Yankee Stadium. August 21, 1992. The Angels were in the middle of a late summer East Coast swing, 11 games under .500, 17.5 games back in the AL West. Their regular cast of characters included Von Hayes, Junior Felix and Gary Gaetti, pacing a regular line-up that saw exactly zero guys approach a .400 SLG. Long gone were the days of Bobby Grich, Brian Downing and Wally World. A team that was prime for a rebuild instead gave 300 AB to Hubie Brooks and his 63 OPS+. As a DH.
In their previous trip to Yankee Stadium, the Angels would be swept in three games. To add injury to insult, the team was then involved in a disastrous bus accident on the Jersey Turnpike, injuring many and sidelining manager Buck Rodgers for most of the season. In need of something, anything to hang their hat on in a lost season, the team called up a hot-hitting prospect to jolt some life into a listless team. Batting clean-up in Yankee stadium, three days before his 24th birthday, the King Fish era was officially underway. Tim Salmon went 0-4 with a walk in his debut and two days later would hit his first big league HR, helping the Angels take the series in NY.
Tim would earn a full-time gig the next season, cementing himself in the three-hole and winning the Rookie of the Year award unanimously, batting a robust .283/.382/.536 with 31 dingers. The team would continue to struggle, though the focus had turned to integrating younger players into the line-up, including the newly acquired (and fellow Long Beach native) J.T. Snow and current scumbag Chad Curtis. Salmon would have a nearly identical batting line in the strike-shortened 1994 season before posting a career year in 1995, leading a surprising Angels squad that infamously blew an 11 game lead in August and eventually lost a one game playoff to the Mariners, with Tim staring at strike three as the Big Unit broke the hearts of Angel fans everywhere, ending their season.
And so goes the story of Tim's career. Seemingly on the brink of stardom but never quite getting over that hump. Through his prime, Tim would reliably churn out .290/.400/.500 seasons, consistently leading a team that no one outside Orange County seemed to know existed. A notoriously slow starter, Salmon famously never made an All Star team. He had power, though never crossed the 40 HR mark. He had patience in an era that sorely under-valued the skill. He was solid but unspectacular in right, except when he broke out his canon arm and patented "slide". In 1998 he became an Angels legend by batting .300/.410/.533, despite battling plantar fasciitis that limited him to DH duties. It would be the third and last time the underappreciated King Fish would receive any MVP votes.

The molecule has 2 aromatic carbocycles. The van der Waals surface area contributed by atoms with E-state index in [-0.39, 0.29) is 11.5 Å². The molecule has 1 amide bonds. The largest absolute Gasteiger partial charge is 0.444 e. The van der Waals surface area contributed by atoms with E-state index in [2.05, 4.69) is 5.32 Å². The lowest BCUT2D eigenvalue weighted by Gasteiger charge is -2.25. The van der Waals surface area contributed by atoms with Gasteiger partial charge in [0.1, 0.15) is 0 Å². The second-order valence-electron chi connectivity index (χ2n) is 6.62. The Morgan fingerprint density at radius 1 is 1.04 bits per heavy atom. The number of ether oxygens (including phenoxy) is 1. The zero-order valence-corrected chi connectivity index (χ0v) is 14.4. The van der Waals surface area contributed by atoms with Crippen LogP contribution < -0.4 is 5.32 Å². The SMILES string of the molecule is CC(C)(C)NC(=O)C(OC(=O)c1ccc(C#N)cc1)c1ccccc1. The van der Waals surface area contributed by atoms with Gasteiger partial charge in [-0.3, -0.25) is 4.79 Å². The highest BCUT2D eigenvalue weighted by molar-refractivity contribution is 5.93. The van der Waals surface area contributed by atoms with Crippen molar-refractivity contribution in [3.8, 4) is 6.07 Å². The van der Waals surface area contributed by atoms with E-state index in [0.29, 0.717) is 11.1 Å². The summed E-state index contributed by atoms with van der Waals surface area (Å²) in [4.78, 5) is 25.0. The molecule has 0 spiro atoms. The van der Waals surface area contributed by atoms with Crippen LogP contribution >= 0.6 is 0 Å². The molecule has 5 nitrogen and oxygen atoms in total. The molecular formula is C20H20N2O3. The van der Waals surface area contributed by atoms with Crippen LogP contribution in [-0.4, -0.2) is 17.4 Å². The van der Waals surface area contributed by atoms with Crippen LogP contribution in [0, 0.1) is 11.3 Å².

Age seemed to be catching up with Tim, as he followed that year with an injury-plagued 1999 before bouncing back with another big offensive season in 2000. Again Tim's greatness went relatively unnoticed thanks to Darin Erstad's 240 hit season and three other Angels topping Salmon's 34 HR. It would not be until his 11th big league season that Tim would finally get to experience postseason play, batting .346/.452/.615 in a memorable World Series, earning himself a ring and cementing his place as the greatest Angel of all time.
Again, even in that moment, Tim would be the forgotten savior. We remember the Spiezio home run. We know the legend of Erstad launching one over the right field fence with a broken wrist. The Troy Glaus double against Nen. The Garrett Anderson double in game 7 to seal the deal. The rock star emergence of K-Rod and fellow rookie John Lackey leading the pitching staff. So many heroes, so many narratives in what many believe to be one of the most exciting World Series ever played.
My greatest memory of that series? It was the sheer exuberance the normally stoic Salmon displayed as he circled the bases after his second home run of the evening during the 8th inning of game 2, securing a wild 11-10 victory and saving his team from dropping to 0-2 in the series. Watching him have his moment on the biggest stage encapsulated what every hardcore Angel fan must have felt: our time had finally arrived. No one is taking this thing from us.
This weekend Tim Salmon will join Dean Chance and Mike Witt in the Angels Hall of Fame. I am not quite old enough to recall the pain of 1986, though I would argue that fans of that era at least got to see a competitive team through most of the 80's. My obsession with this team coincides with the start of Salmon's career. I was always loyal to the team in spite of their many struggles through the 90's, just as Tim was a loyal soldier who never complained, had a contract dispute or demanded any trades. He played through pain. He was active in the community and has his own charitable foundation for children in need. Tim was proud to be an Angel, something utterly unheard of until then. Tim was a freakin' Angel.
At 299 career HR, Salmon fell appropriately shy of a round, psychologically-satisfying number on the back of his baseball card. He will never make the MLB Hall of Fame. Which is fine. The Hall doesn't deserve Tim. He is ours. The man who never wore another uniform will be an Angel for life after this weekend, with only one honor remaining: his #15 plastered on the wall for eternity.
There is a new fish in town, of course, one who will eventually pass all of Tim's milestones and cement his own place in Angels' (not to mention MLB) lore. But Salmon will still be the King Fish, a microcosm of an Angels franchise that until then was best known as the team from the Naked Gun and that regrettable Disney movie. For the current generation being spoiled by the greatness that is Mike Trout, I can only hope those of us lucky enough to have watched Tim Salmon play pass on that joy to the kids that did not, the way my dad shared stories with me about Brian Downing and Bobby Grich. The one place Salmon was not underappreciated was among the Halo faithful. Let us make sure that continues.